loss of jobs and deterioration of job opportunities for an ever growing number of employees in the affected regions and sectors; this will result in increased social exclusion and in states having to devote a greater part of their budgets to social spending; the workers who suffer most will be those of branches of multinationals with their headquarters in another country and those of companies which do not own the technology for their products or processes;

slower economic growth: caused in part by reduced internal demand, due to the effect that pay cuts, job losses and fewer opportunities in the job market will have on the population.

3.   Conclusions


In response to the concerns expressed by the European Council (25), and aware of the anxieties aroused by the danger of deindustrialisation and of the ways in which we can prepare ourselves and face the structural transformation which is taking place in European industry, on 20 April 2004 the European Commission adopted the Communication entitled Fostering structural change: an industrial policy for an enlarged Europe  (26), in which it sketches the outlines of an industrial policy for an enlarged European Union. The Committee deals specifically with this Communication in a separate Opinion, (27) in which it welcomes the Commission's initiative.


In this document the European Commission states that, although the majority of sectors are increasing their production and although no general process of deindustrialisation is to be observed, Europe is nonetheless undergoing a process of restructuring, involving the transfer of resources and jobs to activities with a high knowledge content. In this context, the Communication points out that in all the Member States the number of jobs in the industrial sector fell during the period 1955-1998.


The Commission also points out that enlargement offers numerous opportunities for industry and that, in some cases, it can help retain production in the EU which might otherwise have been transferred to Asia. The Commission calls for action to anticipate change and continue the policies necessary to support this process, in the context of the new financial perspectives for the period to 2013 and in three areas:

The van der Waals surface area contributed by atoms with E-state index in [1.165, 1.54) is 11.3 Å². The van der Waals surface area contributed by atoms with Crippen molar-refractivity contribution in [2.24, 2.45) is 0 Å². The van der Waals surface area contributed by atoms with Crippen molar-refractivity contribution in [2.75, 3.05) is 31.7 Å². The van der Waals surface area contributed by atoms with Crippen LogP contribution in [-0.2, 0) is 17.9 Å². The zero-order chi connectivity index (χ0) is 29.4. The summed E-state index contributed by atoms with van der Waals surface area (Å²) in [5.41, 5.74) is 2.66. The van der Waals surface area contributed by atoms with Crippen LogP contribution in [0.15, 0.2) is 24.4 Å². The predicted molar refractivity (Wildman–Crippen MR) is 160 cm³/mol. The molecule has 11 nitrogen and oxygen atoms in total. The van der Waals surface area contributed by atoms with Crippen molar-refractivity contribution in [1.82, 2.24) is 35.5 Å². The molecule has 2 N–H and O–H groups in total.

A regulatory framework favourable to industry at national and EU level, not necessarily meaning fewer regulations, but rather clear regulations applied in a uniform manner across the EU.


Optimising synergy between different policies, to encourage competitiveness, with a special focus on areas like research, training, competition rules and regional aid.


Adopting measures in specific sectors to respond politically to specific needs, move up the value chain and anticipate and flank structural change.


There is no doubt that industry is the engine of the economy, and that a healthy and dynamic industry can give an impetus to the economy as a whole, whereas weak industrial competitiveness and flagging industrial production can lead to general stagnation of economic activity. Against this background, it is essential to pursue an industrial policy (28) which promotes the establishment and growth of firms in the Union which invest heavily in innovation and development, rather than competing on costs. Only by exploiting the advantages which Europe offers (such as high-quality information society infrastructure, a high level of investment in research and new technologies and their exploitation in industry, the promotion of continuing education and training for workers, social dialogue and all the advantages of the single market) will it be possible to maintain and improve the competitiveness of European industry. In this way it would be possible to promote economic growth and progress towards full employment and sustainable development.


With a view to improving and preserving the competitiveness of businesses in the EU, the Committee calls for improved protection for intellectual property rights and the enforcement of those rights in third countries.


It is necessary to promote a production model which emphasises factors other than the price of the products manufactured. It should be stressed that competitiveness is not based on costs or tax incentives alone, but that people are a fundamental part of firms' competitive edge. Research and the development of new technologies which make it possible to reduce production costs and improve productive capacity are essential, but sight should not be lost of the fact that the real value of these advances lies in their application. It is therefore a matter of priority to have the necessary knowledge for the appropriate exploitation of these processes, making it possible to exploit the considerable potential for improvement, as well as to make companies aware of the risks and the need to search for new applications for existing technologies, i.e. to promote an innovative attitude. In this entrepreneurs and workers undoubtedly have a crucial role to play. Ultimately the aim is to encourage European firms to base a large part of their added value and competitive advantage on human capital. That is why measures targeted at continuing training and boosting investment in research and innovation are of decisive importance. Here too European social partners play an important role, through their joint work programme (29).